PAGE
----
Colonial Place/Riverview Civic League
COMMUNITY NEWS

March 2005

             Guest Speaker, Norman L. Maas, Director of the Norfolk Public Library System, at This Month's Meeting


CIVIC LEAGUE MEETING, Monday, March 14, 2005, 7:00 pm, Stuart Center, 411 Virginia Avenue. Use cafeteria entrance at school parking lot.

NEXT BOARD MEETING will be March 21, 2005, at 7:00 pm.

DEADLINE for the April issue is Tuesday, March 29, 2005.

THIS MONTH'S MEETING AGENDA:   Monthly police report - Code enforcement update - Norman L. Maas, Director of the Norfolk Public Library System, will speak



President’s Notes
Andy Wallach

Many of our home owners received their new property assessments over the past month. The City-assessed values have gone up dramatically. Even with the proposed reduction in the property tax rate, their property taxes will be going up substantially. While no one likes to pay taxes, one of the reasons for the rise in the value of our homes is the success that the City has in making Norfolk a more attractive place to live. It takes money to improve the City. My concern is that we do not force out of Colonial Place/Riverview our home owners who cannot afford to pay higher real estate taxes.

The City has a real estate tax-relief program for homeowners who are over 65 years old, have a household income of less than $34,450, and assets, excluding the value of the home, of not more than $100,000. For information contact Carolyn Lawrence 441-1502, (email: carolynlawrence@norfolk.gov). Personally I would like to see a tax deferment program for any low income owner, regardless of their age. I will be talking to City Council about such a program.

There are many alternatives to resorting to selling due to what you may view as an unaffordable real estate tax burden. There are reverse mortgages, home equity lines-of -credit. Please evaluate … and discuss with financial professionals … your options before selling. Normally any increase in taxes will be more than offset by increases in the value of your property. So even if you have to borrow to pay taxes, the increase in your home’s value will more than compensate.

If you do decide to sell, make sure that you obtain a fair price for your home. Normally a fair price is not the assessed value. Our neighborhood is very, very desirable and most houses sell for more than their assessed value. For example, recent home sales along Mayflower Road have been in the $450,000 to $550,000 range. There are several ways to obtain an estimate of your home’s value. Most real estate agents will do a market comparison for free. You can consult a professional home appraiser. You can research sales of similar homes. Real estate property sales are public information available on-line (www.norfolk.gov/real estate) or by contacting the Office of the Real Estate Assessor 664-4732.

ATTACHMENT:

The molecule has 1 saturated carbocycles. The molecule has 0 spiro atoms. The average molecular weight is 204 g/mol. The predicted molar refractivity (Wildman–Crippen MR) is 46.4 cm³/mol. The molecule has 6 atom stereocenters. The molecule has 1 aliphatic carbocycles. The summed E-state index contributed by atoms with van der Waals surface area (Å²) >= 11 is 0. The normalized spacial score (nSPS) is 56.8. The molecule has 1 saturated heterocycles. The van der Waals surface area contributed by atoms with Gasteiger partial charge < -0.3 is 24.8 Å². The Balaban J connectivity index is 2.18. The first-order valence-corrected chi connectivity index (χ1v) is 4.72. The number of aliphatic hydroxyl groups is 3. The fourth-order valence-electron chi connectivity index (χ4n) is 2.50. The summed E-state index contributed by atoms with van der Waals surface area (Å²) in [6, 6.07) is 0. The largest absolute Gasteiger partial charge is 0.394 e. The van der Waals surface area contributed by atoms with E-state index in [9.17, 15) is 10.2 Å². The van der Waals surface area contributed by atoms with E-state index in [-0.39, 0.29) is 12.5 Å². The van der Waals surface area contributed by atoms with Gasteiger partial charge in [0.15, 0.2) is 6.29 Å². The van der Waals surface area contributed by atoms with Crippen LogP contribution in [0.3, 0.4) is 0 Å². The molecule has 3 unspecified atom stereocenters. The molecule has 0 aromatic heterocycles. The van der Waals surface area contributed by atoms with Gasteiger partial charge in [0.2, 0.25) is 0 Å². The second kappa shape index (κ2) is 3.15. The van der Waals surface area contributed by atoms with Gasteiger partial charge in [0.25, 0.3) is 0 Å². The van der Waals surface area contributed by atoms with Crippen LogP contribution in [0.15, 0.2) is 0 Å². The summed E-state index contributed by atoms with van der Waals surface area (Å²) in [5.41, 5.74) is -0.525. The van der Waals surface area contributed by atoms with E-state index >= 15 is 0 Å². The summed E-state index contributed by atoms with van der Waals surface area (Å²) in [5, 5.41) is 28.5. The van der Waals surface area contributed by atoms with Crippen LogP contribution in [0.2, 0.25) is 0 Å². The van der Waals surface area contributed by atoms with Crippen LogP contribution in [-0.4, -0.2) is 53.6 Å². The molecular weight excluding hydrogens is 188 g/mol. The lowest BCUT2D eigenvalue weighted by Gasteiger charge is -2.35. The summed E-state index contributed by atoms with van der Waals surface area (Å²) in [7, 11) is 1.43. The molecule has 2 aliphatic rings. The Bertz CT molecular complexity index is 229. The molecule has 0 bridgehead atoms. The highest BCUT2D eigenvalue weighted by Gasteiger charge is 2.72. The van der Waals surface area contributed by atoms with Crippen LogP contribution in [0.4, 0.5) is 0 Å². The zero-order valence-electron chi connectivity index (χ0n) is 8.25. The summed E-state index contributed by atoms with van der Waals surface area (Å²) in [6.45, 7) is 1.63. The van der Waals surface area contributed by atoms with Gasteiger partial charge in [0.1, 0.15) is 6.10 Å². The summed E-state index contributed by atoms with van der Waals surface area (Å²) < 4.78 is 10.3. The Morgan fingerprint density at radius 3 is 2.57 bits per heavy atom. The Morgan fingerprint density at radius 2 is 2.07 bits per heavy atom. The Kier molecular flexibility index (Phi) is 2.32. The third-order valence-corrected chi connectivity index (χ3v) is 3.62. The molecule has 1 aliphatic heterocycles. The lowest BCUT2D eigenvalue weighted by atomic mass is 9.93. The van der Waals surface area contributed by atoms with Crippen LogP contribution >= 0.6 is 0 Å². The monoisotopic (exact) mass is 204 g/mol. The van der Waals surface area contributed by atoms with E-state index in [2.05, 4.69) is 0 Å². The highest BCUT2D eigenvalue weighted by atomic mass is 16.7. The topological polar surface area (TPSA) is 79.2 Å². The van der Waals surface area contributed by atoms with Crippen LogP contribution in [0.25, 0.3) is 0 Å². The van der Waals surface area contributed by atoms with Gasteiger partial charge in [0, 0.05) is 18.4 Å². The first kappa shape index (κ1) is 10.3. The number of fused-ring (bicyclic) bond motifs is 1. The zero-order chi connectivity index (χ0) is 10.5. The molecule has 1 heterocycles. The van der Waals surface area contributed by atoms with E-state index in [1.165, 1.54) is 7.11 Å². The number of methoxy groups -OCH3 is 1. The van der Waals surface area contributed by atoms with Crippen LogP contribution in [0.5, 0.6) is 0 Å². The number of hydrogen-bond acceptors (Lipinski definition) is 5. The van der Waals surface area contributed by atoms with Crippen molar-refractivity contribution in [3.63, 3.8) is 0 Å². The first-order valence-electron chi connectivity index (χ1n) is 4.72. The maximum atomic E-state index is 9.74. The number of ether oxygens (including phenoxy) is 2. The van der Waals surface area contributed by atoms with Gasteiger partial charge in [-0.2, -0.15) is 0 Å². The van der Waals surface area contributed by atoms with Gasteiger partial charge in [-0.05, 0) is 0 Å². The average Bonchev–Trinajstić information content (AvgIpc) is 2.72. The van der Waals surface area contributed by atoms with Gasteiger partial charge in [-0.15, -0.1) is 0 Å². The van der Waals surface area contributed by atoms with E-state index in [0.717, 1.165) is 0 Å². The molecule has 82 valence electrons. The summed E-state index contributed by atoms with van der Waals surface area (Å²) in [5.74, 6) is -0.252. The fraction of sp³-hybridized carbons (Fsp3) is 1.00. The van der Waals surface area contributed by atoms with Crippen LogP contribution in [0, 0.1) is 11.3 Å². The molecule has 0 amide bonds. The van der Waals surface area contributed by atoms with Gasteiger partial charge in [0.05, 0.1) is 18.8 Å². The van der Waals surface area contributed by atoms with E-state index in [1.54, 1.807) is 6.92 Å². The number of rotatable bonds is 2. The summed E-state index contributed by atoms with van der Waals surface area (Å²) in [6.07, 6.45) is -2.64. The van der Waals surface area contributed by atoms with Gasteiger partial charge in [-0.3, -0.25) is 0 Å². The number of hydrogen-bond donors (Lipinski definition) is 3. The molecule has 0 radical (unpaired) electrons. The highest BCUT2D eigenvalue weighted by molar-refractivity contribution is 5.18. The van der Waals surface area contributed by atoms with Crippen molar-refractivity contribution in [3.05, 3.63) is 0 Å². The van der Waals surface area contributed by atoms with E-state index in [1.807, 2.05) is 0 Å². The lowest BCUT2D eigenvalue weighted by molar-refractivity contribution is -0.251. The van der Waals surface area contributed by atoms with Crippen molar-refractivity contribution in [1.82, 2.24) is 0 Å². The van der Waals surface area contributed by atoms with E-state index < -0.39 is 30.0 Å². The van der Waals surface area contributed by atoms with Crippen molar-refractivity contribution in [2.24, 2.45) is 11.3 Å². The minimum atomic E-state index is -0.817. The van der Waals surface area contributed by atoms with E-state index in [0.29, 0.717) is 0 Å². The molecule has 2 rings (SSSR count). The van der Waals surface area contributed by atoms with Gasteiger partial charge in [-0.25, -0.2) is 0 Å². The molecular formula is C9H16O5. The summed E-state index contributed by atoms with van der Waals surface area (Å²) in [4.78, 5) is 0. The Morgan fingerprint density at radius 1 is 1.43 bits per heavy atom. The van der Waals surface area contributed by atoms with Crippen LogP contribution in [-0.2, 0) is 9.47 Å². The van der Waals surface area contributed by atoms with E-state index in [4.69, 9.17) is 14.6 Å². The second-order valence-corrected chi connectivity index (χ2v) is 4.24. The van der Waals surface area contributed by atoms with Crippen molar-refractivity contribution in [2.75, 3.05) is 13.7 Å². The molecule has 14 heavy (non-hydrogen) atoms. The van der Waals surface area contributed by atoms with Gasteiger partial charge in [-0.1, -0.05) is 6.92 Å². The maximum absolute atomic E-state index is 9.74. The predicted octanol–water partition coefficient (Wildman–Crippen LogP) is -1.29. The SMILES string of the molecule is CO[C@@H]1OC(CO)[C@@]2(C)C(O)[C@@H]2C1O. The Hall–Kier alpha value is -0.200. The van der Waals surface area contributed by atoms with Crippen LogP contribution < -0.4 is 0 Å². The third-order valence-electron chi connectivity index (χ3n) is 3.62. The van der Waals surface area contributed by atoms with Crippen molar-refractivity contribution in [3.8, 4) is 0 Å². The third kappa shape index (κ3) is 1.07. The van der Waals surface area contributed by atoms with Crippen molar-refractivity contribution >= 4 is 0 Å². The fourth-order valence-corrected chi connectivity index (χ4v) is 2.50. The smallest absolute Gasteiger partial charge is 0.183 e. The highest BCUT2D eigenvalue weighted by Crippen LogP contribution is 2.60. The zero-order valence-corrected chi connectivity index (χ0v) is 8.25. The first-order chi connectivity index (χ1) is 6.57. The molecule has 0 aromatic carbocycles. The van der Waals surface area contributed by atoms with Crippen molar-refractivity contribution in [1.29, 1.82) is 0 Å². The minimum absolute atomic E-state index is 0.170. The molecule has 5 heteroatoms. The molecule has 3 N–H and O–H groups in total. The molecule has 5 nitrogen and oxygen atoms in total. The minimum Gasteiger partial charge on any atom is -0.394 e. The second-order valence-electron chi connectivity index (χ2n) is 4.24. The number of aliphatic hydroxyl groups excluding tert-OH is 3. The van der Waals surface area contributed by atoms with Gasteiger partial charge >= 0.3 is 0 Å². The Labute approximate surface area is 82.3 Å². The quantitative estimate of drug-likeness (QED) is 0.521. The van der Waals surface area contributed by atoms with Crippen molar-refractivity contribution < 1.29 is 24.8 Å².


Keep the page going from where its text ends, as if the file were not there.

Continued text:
Hope to see you at our March meeting. Come learn how some of your real estate taxes are being spent on our library system.



It’s Bicycle Time Again!
Steve Earnhart

Rev. Becky Kiser and I are looking for some volunteers in CPRV who have a knowledge of bicycle safety and a willingness to help us plan our May “Bicycle Safe” Night in CPRV. Please email me at scearnhart@erols.com if you would like to help us plan a night of bike safety for the whole family.



March Guest Speaker: Mr. Norman L. Maas
Steve Earnhart

There is not such a cradle of democracy upon the earth as the Free Public Library.
- Andrew Carnegie
Please mark your calendars to attend your civic league meeting on Monday, March 14th (7 p.m., Stuart Center), to meet Mr. Norman L. Maas, the Director of the Norfolk Library system. Mr. Maas had a wide range of experience in many library systems around the country and brings to Norfolk a willingness to engage the community and to continue to build a “city of readers.” As the Norfolk Public Library system just recently celebrated their institutional centennial, Mr. Maas will be reflecting on past achievements and discussing what the future holds for Norfolk’s libraries. Please plan to attend. Great cities have libraries to be proud of, and we must not take our public institutions for granted. If you have any questions, please email me at scearnhart@erols.com.

“From The Ground Up”
Jim Hoffmaster

First off I would like to thank the CPRV Board of Directors for creating the gardening tips column and allowing Tanner’s Creek Garden Center to share the space. It is our pleasure to share our knowledge and help to enhance the quality of life in the vibrant neighborhoods of Colonial Place and Riverview! I invite the residents of CPRV to feel free to come by the Center or drop me an E-mail with their success stories, suggestions or questions. My E-mail address at the Center is: Hoffmaster.james@egglestonservices.org We will do our best to answer your questions and if we don’t have the answer, we’ll try to steer you in the direction of someone who will.